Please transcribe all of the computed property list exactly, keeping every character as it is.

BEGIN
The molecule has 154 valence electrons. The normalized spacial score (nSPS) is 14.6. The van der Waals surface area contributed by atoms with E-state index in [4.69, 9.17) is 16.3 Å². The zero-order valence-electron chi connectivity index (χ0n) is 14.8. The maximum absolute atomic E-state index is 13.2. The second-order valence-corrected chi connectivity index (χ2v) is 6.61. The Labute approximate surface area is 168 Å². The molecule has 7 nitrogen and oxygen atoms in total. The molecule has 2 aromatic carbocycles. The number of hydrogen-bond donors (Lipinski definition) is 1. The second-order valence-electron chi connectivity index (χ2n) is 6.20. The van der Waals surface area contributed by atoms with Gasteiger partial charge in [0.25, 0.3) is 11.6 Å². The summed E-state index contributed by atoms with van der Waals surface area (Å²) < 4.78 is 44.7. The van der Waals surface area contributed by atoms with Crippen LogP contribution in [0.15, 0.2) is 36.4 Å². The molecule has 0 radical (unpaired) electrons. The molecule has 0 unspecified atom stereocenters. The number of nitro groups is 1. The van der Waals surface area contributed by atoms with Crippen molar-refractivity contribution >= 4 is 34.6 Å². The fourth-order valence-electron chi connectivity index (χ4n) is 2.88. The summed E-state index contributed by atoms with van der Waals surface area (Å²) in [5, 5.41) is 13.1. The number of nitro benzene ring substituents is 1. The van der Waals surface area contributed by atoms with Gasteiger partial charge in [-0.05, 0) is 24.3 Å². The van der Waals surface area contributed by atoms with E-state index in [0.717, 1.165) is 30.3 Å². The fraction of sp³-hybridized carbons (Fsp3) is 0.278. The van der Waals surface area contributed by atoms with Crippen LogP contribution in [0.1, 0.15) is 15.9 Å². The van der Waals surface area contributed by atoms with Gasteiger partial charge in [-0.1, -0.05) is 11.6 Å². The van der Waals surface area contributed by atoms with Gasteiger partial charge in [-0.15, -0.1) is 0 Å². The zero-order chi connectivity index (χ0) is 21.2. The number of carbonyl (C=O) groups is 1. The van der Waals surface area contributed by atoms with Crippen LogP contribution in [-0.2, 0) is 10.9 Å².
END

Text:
The molecule has 154 valence electrons. The normalized spacial score (nSPS) is 14.6. The van der Waals surface area contributed by atoms with E-state index in [4.69, 9.17) is 16.3 Å². The zero-order valence-electron chi connectivity index (χ0n) is 14.8. The maximum absolute atomic E-state index is 13.2. The second-order valence-corrected chi connectivity index (χ2v) is 6.61. The Labute approximate surface area is 168 Å². The molecule has 7 nitrogen and oxygen atoms in total. The molecule has 2 aromatic carbocycles. The number of hydrogen-bond donors (Lipinski definition) is 1. The second-order valence-electron chi connectivity index (χ2n) is 6.20. The van der Waals surface area contributed by atoms with Gasteiger partial charge in [0.25, 0.3) is 11.6 Å². The summed E-state index contributed by atoms with van der Waals surface area (Å²) < 4.78 is 44.7. The van der Waals surface area contributed by atoms with Crippen LogP contribution in [0.15, 0.2) is 36.4 Å². The molecule has 0 radical (unpaired) electrons. The molecule has 0 unspecified atom stereocenters. The number of nitro groups is 1. The van der Waals surface area contributed by atoms with Crippen molar-refractivity contribution >= 4 is 34.6 Å². The fourth-order valence-electron chi connectivity index (χ4n) is 2.88. The summed E-state index contributed by atoms with van der Waals surface area (Å²) in [5, 5.41) is 13.1. The number of nitro benzene ring substituents is 1. The van der Waals surface area contributed by atoms with Gasteiger partial charge in [-0.05, 0) is 24.3 Å². The van der Waals surface area contributed by atoms with E-state index in [0.717, 1.165) is 30.3 Å². The fraction of sp³-hybridized carbons (Fsp3) is 0.278. The van der Waals surface area contributed by atoms with Crippen LogP contribution in [0.1, 0.15) is 15.9 Å². The van der Waals surface area contributed by atoms with Gasteiger partial charge in [-0.1, -0.05) is 11.6 Å². The van der Waals surface area contributed by atoms with Gasteiger partial charge in [-0.15, -0.1) is 0 Å². The zero-order chi connectivity index (χ0) is 21.2. The number of carbonyl (C=O) groups is 1. The van der Waals surface area contributed by atoms with Crippen LogP contribution in [-0.2, 0) is 10.9 Å².